The social aspects and sense of community are the crypto market’s biggest allure and its biggest danger, experts say
- Social media allure is a big pitfall for crypto investors, experts say.
- Research shows online communities and FOMO encourage investors to take out outsized risk.
- The effect is amplified by icons and celebrity CEOs, whose comments can warp perceptions of value and risk.
Tiffany Fong, a retail investor in crypto, has mostly shrugged off her losses from the great crypto crash of 2022 at this point, but she still remembers the sting of embarrassment in discovering she’d lost a small fortune. Her money was locked up in the now defunct Celsius crypto exchange, an amount worth $200,000 at its peak. And then came the crash.
“It is embarrassing, just because I’ve been in crypto for so long,” Fong told Insider. “That was a very rookie move to put that much into a centralized platform rather than like my own cold storage wallets.”
She isn’t alone. Countless letters have made their way to the Southern District of New York from Celsius customers who say they were misled by the many public statements of CEO Alex Mashinsky that Celsius was safer than other investments.
“Celsius was sold to the public as an ultra safe place to both put deposits and take loans by Mr. Mashinsky. He continually reiterated that collateral was safe and Celsius was a better and safer place to do business than traditional banks,” one customer letter reads.
Social media and the very public-facing nature of crypto enhance the allure — and danger — of the space, in part because crypto firms often leverage popularity and a sense of community to gain new investors. That can lead amateurs to care more about what crypto represents socially, as opposed to what the risk is to their money. So when firms fail, the subsequent hit to their investment can feel like a blow to their identity.
Even investors who consider themselves well-versed in the market can stumble into crypto’s social pitfalls. Fong said she feels personally misled by influencers who endorsed Celsius on their social media accounts, which lent the platform some credibility in her eyes.
“Initially I was a little skeptical [of Celsius] … If it’s too good to be true, it probably is,” Fong said. “But I was just like, well, they’re smart and they know what they’re doing and they’ve had no issues. So I said sure, I’ll try it.”
Research by Uptal Dhlokia, a marketing professor who studies consumer psychology at Rice University, shows that social pressure within a community – such as the popular subreddit Wall Street Bets – can lead investors to buy into especially risky projects they otherwise wouldn’t get behind.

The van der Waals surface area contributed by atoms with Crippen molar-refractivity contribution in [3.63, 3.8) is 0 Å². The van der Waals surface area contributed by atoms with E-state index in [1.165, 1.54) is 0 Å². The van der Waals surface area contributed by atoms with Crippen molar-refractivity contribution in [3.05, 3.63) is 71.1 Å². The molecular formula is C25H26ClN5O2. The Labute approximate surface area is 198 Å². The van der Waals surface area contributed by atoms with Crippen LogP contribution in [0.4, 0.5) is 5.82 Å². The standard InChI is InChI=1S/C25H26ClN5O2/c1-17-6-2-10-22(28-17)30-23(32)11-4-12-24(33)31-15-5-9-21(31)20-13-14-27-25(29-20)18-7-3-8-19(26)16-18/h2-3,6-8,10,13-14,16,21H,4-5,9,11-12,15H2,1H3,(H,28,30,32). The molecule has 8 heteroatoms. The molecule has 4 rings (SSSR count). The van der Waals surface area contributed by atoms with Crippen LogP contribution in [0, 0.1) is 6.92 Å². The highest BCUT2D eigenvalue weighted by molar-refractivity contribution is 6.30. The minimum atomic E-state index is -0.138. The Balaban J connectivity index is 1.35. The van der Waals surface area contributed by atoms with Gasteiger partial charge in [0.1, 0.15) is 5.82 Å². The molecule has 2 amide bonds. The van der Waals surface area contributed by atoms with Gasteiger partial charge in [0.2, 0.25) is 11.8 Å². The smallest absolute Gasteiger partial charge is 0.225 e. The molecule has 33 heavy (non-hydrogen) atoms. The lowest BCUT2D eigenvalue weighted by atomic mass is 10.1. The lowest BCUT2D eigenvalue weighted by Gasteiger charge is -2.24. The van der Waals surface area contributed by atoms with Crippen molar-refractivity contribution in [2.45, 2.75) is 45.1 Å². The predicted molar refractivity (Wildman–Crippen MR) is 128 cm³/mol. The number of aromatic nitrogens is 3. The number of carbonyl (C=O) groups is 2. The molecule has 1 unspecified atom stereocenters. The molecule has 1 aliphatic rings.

“They tend to form this sense of community and a sense of belonging to these groups of people who are complete strangers,” Dhlokia told Insider. “And they come to believe that they will be supported by this community of strangers, if things go wrong.”
The costs of that belief are high. Celsius owes $4.7 billion to its users, which includes creditors but also customers whose money was locked up when the firm became insolvent. In court letters, many customers have given up the prospect of getting anything back, lamenting the sense of community they once felt.
“I have always been a very conservative investor and invested to [Celsius] ONLY, because Alex Mashinsky has continuously stated, every Friday, that they are secure,” one user writes, referring to Ask-Me-Anything sessions the chief executive held with the Celsius community. “I am embarrassed, sad, and angry,” the customer said.
A 2021 paper on the psychological motivations of crypto traders notes that crypto is inherently influenced by social pressures, one of the largest being the fear of missing out. Digital assets came into the world at the same time as social media, so it’s natural they’re intertwined.
And social media activity can directly influence the price of cryptocurrencies by urging investors to jump in, Paul Delfabbro, a co-author of the study told Insider, pointing to the meme-stock craze of 2021 as an example of a similar phenomenon.
“Young people with audiences were actively [pitching] the next meme token to their followers and the token price would go parabolic in a few days and then crash down,” he said.
According to data from social analytics site LunarCrush, mentions of bitcoin on social media are almost perfectly correlated with swings in its price, with some correlation also seen with social mentions and the price of ethereum and Voyager Token.
All of the social siren calls and influencer pumping is amplified by crypto’s many luminaries and industry icons, whose statements can warp the way people perceive value and risk.
Celsius’s Mashinsky hosted weekly Q&A events on YouTube, where he routinely touted the safety of the firm’s lending product, while Terra’s Do Kwon cultivated a Twitter persona steeped in memes and edgy commentary.
Cory Klippsten, a crypto veteran and the chief executive of trading app Swan Bitcoin, is a critic of the glorified leaders of crypto firms like Mashinsky and Kwon – both of whom, prior to their firms’ implosion, enjoyed the status of minor celebrities.
The desire to uplift CEOs and founders to the status of icons can blind users to potential risk in their investments, Klippsten said. And often, they’re distracted from their own financial interests with a narrative of popularity and social status.
“The financial incentive of Luna [was] to glorify Do Kwan. It’s for all the bag holders to claim he’s the smartest young founder they’ve ever met,” Klippsten told Insider. “What you had was an incentive for the entire Celsius community to look the other way when you see all these red flags about Mashinsky. They’re constantly incentivized to fool themselves into believing this thing they own a bunch of is awesome.”